Duncan said they actually patterned the training after Army NCO schools like Warrior Leader Course and the Basic Noncommissioned Officer Course.
Another focus of the program is the students' activities within the local community around Muscatatuck. Students are required to complete at least eight hours in a community service program of their choice, but they're encouraged to do more.
"The end result benefits everyone: the state, the unit and the individual," said Sarver. He spoke about how he hoped that students - upon arriving at their advanced individual training sites - would be far ahead of the Soldiers just out of basic training. He said he's certain this will benefit the Guard as a whole.
The Patriot Academy is a pilot program, but National Guard Bureau officials are confident in the potential of the school. The program is expected to grow each year, to a maximum of 500 students by 2011.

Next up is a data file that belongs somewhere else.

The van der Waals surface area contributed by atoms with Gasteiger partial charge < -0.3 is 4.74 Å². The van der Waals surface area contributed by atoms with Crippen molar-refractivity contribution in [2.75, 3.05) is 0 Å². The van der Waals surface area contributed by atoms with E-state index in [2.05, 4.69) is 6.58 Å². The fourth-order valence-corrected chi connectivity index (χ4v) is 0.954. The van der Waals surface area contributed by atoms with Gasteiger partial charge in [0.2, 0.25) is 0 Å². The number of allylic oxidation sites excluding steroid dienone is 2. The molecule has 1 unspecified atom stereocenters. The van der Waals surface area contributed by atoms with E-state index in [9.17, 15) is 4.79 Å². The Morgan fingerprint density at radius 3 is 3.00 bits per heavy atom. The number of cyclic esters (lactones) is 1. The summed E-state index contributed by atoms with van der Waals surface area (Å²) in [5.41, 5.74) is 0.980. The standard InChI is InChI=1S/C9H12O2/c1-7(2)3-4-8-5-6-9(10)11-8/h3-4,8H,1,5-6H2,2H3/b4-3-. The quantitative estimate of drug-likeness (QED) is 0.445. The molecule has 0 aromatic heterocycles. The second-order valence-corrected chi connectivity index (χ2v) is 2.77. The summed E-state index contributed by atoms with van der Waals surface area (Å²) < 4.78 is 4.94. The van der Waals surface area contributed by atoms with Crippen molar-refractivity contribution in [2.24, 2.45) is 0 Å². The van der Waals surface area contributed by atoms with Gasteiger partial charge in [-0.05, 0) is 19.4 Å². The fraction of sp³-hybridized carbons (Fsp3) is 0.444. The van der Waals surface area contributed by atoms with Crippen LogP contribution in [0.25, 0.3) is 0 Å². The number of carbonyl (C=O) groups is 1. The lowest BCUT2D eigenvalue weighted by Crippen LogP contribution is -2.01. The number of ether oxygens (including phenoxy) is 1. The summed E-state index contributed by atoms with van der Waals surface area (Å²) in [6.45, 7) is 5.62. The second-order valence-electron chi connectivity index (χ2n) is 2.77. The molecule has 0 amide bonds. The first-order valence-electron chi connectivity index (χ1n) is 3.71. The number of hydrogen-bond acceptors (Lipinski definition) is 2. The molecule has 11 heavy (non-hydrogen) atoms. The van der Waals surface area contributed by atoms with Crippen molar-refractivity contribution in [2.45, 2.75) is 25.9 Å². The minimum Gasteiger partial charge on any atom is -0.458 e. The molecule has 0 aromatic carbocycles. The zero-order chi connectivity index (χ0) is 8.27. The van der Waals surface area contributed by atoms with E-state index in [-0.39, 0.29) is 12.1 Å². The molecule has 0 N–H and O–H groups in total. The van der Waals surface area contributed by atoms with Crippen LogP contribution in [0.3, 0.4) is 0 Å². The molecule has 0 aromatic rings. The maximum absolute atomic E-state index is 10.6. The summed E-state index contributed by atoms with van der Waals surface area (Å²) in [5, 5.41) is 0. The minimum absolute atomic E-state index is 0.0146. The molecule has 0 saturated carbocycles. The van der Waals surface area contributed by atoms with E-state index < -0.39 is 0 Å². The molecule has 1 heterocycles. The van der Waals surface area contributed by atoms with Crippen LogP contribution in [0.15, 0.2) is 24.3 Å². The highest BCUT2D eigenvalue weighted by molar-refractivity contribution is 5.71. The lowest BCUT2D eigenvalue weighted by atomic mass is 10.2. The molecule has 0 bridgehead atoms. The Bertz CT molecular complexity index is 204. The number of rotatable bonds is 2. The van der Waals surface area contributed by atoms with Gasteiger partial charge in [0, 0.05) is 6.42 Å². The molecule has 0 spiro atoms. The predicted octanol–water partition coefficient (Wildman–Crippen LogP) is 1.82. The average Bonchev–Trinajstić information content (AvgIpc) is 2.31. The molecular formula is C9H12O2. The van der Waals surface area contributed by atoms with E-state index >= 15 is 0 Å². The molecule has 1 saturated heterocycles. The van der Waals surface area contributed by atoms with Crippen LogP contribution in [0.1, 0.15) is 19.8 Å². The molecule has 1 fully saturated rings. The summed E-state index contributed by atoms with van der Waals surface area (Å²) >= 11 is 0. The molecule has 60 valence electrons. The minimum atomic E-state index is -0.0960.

The National Guard, through the Patriot Academy, strives to take individuals who have made a mistake, who are down on their luck and who need help, and give them a chance to be something, to better themselves and to serve their nation.
"You can't quit at 17," said Maj. Gen. Raymond W. Carpenter, acting director of the Army National Guard, during a speech at the ribbon-cutting ceremony. "There's so much more to the story."
Carpenter stressed how he had so many great things in his life after that point and couldn't fathom giving up at such a young age and how great it was to give students another chance at success.